Publication Date

Summer 2023

Degree Type


Degree Name

Master of Science (MS)


Environmental Studies


Amanda Stasiewicz; Will Russell; Kate Wilkin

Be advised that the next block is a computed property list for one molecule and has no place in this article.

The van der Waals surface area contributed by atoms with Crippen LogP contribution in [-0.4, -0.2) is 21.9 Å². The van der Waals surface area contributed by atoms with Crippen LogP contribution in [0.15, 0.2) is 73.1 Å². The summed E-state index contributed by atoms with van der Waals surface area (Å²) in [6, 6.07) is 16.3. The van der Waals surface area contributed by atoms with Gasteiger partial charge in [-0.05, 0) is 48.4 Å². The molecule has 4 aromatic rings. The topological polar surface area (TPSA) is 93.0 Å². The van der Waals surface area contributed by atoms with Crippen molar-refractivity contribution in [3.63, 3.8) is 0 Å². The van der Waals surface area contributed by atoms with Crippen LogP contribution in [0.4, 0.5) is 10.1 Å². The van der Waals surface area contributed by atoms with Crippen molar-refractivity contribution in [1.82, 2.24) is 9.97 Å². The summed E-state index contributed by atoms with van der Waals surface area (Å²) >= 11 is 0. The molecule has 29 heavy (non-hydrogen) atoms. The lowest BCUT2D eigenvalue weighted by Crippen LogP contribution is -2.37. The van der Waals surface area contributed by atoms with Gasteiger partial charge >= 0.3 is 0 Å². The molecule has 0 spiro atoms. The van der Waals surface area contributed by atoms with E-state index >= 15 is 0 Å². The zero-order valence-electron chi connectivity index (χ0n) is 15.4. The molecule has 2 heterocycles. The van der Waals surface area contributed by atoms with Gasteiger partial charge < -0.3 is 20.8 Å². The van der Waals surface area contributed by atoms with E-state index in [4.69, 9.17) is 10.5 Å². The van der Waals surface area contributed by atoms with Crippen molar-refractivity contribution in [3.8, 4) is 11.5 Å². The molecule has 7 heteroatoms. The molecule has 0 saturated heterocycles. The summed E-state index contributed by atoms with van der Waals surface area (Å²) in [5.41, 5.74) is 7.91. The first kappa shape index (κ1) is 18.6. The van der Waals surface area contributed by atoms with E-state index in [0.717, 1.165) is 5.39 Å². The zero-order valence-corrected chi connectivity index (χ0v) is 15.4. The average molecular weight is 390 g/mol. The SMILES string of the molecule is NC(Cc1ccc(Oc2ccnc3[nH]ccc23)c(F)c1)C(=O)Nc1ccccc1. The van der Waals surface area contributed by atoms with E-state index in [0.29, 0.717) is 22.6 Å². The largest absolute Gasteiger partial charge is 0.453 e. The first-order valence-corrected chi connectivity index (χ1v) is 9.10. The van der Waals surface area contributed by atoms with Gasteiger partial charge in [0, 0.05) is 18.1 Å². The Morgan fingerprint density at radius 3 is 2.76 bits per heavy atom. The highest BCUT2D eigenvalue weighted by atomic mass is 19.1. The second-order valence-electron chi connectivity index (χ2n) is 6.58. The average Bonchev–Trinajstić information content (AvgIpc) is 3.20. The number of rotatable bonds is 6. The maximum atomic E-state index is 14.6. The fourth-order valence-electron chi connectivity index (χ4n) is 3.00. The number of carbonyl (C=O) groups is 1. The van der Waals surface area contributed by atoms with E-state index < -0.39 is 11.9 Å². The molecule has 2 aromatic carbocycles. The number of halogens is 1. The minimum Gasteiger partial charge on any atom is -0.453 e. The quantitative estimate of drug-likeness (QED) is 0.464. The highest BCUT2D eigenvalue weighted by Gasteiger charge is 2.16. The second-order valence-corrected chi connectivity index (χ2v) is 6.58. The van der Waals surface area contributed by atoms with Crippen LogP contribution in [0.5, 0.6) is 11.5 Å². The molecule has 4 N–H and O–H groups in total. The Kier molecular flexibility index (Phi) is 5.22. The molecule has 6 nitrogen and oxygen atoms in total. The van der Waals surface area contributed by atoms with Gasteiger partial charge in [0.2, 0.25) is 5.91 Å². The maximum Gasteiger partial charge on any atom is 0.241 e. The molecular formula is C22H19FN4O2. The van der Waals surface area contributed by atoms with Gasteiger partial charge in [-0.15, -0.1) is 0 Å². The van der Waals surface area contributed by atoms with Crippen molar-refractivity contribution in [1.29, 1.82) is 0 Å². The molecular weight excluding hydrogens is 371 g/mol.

Prescribed fire is one way to improve the adaptive capacity of communities in the wildland urban interface in terms of managing wildfire risk and meeting socio-ecological goals. In California, Prescribed Burn Associations (PBAs) are a way of organizing private landowners with the goal of engaging in more widespread and frequent prescribed fires. This research uses semi-structured interviews with private landowners, along with key informants from public agencies such as CalFire and Regional Parks, to explore PBA development and functioning in northern coastal California. Sonoma and Marin counties were chosen as the primary study sites as they are represented by the Good Fire Alliance (GFA), an active PBA that has been in existence for several years. We found that the GFA was a diverse community of local residents and fire professionals focused on increasing local capacity with regard to prescribed fire implementation, and that engagement with PBA events and burns increased members’ fire literacy. Relationships between local fire agencies and private landowners improved in the years since the PBA’s development, and the GFA may be filling a niche for smaller landowners implementing prescribed fire that professional fire agencies might otherwise be unwilling to devote resources toward Keywords: adaptive capacity, fire adapted communities, prescribed burn association, prescribed fire, wildfire